Surrounded by new apartment buildings, the mid-century Firestone auto shop at 2000 Broadway is in the sights of developers and can be saved. Denver must decide whether the one-story Googie-style building should be preserved in the name of history or bulldozed to make way for housing.
It’s a debate between preservation and construction that plays out again and again in the city: at Tom’s Diner, at the Brutalist Channel 7 building or at the Tortillas de Mexico site.
This time, a team including Tennessee-based Broadway Cali Partners, LLC, along with GBT real estate company, filed an application for demolition eligibility for the Firestone site. GBT Realty has extensive experience with suburban malls and select luxury apartments in its home state of Tennessee, as well as Texas.
GBT real estate company and national planning and design firm Kimley Horn also submitted plans to the city for the development of 2000 Broadway. A spokesperson for the project declined to comment.
The proposed building would consist of 25 floors with 262 units, according to concept plans currently under review. It would not be a fully income-restricted housing development, and the number of units is much smaller than the 646 units proposed to be built across from the Mercury Cafe.
None of these potential accommodations at 2000 Broadway would be possible if the building were saved. And Denver Landmark Preservation has labeled it eligible for preservation.
Over the next few weeks, Denver City Council members, the planning department, and residents will decide if it’s a good idea to fight for the Mid-Century Auto Shop.
Here is the history of the site, according to Denver Landmark Preservation.
Since the 1800s, Broadway has been a major road through Denver, and from the 1910s it became the strip where car dealerships and repair centers opened businesses. In May 1922, the Denver Post first advertised the 2000 Broadway spot this way: “Prominent Corner at 2000 Broadway Extension.” Just the place for a gas station. 100 foot frontage on Broadway and California. In 1924, Kremer Tire Service Co. opened a store on the land, alongside many similar businesses that developed in the area.
Firestone, a company founded in 1900 that took off when Henry Ford used its tires on Model Ts in 1906, had another store in Denver at 770 Speer Blvd. But as business boomed, the company needed a second location, and opened a Firestone Auto Supply & Service store at the former Kremer location in 1936.
In the mid-1900s, as automotive culture took off in the suburbs, downtown businesses had to find ways to compete. Firestone’s answer: all-new fashionable architecture and expanded offerings far beyond automotive supplies.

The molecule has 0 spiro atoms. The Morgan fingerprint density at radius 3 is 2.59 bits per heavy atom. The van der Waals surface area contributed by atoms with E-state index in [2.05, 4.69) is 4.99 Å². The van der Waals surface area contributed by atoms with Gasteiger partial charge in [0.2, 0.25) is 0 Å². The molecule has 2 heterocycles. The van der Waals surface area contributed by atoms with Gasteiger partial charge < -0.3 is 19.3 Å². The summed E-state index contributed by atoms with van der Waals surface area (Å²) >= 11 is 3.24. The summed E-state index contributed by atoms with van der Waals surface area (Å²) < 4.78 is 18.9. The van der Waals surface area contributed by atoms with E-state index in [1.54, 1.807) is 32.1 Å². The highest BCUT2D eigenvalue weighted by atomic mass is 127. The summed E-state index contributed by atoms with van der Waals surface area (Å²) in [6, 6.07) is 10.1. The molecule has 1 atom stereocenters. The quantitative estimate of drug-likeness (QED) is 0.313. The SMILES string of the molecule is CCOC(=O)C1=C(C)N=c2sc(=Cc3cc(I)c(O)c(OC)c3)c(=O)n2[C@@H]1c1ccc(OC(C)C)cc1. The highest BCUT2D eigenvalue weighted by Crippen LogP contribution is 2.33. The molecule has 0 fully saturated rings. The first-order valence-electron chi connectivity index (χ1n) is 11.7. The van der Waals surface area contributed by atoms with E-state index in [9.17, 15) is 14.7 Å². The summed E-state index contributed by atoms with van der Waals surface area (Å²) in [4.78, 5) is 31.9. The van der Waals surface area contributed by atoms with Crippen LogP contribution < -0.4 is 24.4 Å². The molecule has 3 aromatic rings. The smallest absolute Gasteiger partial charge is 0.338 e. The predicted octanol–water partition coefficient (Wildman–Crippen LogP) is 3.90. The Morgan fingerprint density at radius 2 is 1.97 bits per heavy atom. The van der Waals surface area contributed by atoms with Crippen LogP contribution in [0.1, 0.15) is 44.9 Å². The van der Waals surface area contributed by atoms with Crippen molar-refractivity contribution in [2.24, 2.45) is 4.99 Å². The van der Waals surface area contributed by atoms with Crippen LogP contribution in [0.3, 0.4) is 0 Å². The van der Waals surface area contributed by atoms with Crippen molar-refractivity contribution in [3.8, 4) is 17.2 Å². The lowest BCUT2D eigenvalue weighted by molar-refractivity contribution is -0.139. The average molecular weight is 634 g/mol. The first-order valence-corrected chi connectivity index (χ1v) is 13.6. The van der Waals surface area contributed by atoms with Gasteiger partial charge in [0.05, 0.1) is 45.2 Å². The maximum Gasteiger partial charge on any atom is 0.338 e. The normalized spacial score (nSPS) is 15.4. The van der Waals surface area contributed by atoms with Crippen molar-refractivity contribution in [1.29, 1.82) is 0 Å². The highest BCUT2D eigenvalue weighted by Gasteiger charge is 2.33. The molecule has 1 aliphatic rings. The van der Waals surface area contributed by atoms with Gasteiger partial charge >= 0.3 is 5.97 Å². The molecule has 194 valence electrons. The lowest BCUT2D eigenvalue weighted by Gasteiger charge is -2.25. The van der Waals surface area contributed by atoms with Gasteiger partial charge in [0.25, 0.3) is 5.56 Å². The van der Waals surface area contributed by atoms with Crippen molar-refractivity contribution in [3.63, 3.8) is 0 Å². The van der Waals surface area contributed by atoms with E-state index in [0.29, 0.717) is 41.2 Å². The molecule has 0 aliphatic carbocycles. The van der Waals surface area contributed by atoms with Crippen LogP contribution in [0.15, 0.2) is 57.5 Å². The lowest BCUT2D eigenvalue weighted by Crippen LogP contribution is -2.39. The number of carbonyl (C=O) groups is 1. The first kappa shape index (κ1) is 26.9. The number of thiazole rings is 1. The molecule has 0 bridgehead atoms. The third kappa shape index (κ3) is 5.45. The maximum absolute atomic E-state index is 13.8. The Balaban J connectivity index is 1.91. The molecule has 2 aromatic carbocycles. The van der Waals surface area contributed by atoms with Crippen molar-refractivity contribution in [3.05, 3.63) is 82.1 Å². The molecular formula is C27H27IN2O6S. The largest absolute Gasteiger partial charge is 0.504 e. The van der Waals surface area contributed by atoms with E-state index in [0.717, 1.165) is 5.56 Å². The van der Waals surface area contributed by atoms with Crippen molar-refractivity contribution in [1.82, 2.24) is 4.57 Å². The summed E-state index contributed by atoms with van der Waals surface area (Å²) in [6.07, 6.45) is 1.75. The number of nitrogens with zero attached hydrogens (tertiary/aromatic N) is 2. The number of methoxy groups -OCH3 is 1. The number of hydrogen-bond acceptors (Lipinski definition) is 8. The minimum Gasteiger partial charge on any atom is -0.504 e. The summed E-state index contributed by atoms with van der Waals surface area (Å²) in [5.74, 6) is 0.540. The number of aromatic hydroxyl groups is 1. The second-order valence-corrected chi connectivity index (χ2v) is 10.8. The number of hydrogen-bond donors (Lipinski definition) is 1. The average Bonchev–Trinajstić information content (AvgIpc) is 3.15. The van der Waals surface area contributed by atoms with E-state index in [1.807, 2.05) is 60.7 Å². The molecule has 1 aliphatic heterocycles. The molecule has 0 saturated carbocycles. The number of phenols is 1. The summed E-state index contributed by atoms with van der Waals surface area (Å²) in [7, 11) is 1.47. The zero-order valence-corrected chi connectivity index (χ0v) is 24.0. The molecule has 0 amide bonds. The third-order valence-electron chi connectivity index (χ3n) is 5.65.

In 1965, the Denver Post described the old Firestone Building being razed and a new building, the one that stands there today, being constructed. The newspaper describes it as “the most modern one-stop shop serving the region”.
And the one-stop-shop was no exaggeration.
“The store’s grand opening advertisement offered deals on tires, auto services and automotive supplies as well as electric knives, suit bags, televisions, air conditioners, refrigerators, radios, bicycles and outboard motors,” Denver Landmark Preservation explained in its report. . “There were also prizes including trips and cameras. For Christmas in 1965, Firestone offered deals not only on tires, but also on electric blankets, hair dryers, stereos, phonographs, clothes irons, vacuum cleaners, watches and bicycles.
Over the years, the building has continued to function as an auto repair shop, although its modern look has become nostalgic.
Here’s why the planning department thinks the building is eligible for preservation.
The structure is an excellent example of mid-century modern style, says Denver Landmark Preservation in its report. Although the building’s architect is unknown, the design evokes Googie architecture, with elaborate designs, unusual roofing, and a futuristic appeal aimed at appealing to drivers looking for a “modern” experience.
Many car dealerships and car-related buildings have been demolished, so it’s also a rare example of the businesses that once thrived on Broadway. And the building, built at the junction of Broadway and 20th and California streets, shows how architects have used design to force people to pay attention to business and compete in an oversaturated market.
The Firestone Building, built in 1965, also marks a time when the downtown became subordinate to the suburbs – a place where people drove to work.
“The booming post-war economy provided a boost to middle class and suburban development,” Denver Landmark Preservation wrote. “Since these new suburban developments were typically outside of local transit lines, the personal automobile became essential for the new suburban population. As Americans became dependent on the automobile, it created a new automobile culture that shaped urban development.
The question Denver residents now face: Should today’s urban development and the need for new housing be held back by nostalgia for yesterday’s car culture?
Those who want to preserve the site have until June 23 file a notice of intent to file an application to preserve the building. Here’s who can: the community planning and development officer, a member of city council, or three Denver residents. If they submit a letter of intent, they have until August 1 to apply.
In most cases, sites eligible for preservation are not preserved.